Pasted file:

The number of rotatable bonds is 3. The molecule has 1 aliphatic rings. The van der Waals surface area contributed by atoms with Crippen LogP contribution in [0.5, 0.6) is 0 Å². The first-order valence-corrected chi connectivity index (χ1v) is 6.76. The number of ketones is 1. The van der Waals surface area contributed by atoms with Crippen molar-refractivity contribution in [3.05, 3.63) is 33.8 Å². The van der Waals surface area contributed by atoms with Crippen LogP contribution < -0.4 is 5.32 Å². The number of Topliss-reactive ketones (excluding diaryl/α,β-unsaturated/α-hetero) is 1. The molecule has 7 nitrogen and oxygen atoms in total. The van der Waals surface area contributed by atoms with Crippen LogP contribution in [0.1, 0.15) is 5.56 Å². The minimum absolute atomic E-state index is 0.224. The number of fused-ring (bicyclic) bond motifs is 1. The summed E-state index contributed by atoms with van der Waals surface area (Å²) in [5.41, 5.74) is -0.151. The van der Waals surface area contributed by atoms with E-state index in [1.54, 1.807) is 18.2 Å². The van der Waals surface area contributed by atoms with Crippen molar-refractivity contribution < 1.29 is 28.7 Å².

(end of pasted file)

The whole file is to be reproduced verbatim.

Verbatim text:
The number of rotatable bonds is 3. The molecule has 1 aliphatic rings. The van der Waals surface area contributed by atoms with Crippen LogP contribution in [0.5, 0.6) is 0 Å². The first-order valence-corrected chi connectivity index (χ1v) is 6.76. The number of ketones is 1. The van der Waals surface area contributed by atoms with Crippen molar-refractivity contribution in [3.05, 3.63) is 33.8 Å². The van der Waals surface area contributed by atoms with Crippen LogP contribution < -0.4 is 5.32 Å². The number of Topliss-reactive ketones (excluding diaryl/α,β-unsaturated/α-hetero) is 1. The molecule has 7 nitrogen and oxygen atoms in total. The van der Waals surface area contributed by atoms with Crippen LogP contribution in [0.1, 0.15) is 5.56 Å². The minimum absolute atomic E-state index is 0.224. The number of fused-ring (bicyclic) bond motifs is 1. The summed E-state index contributed by atoms with van der Waals surface area (Å²) in [5.41, 5.74) is -0.151. The van der Waals surface area contributed by atoms with E-state index in [1.54, 1.807) is 18.2 Å². The van der Waals surface area contributed by atoms with Crippen molar-refractivity contribution < 1.29 is 28.7 Å².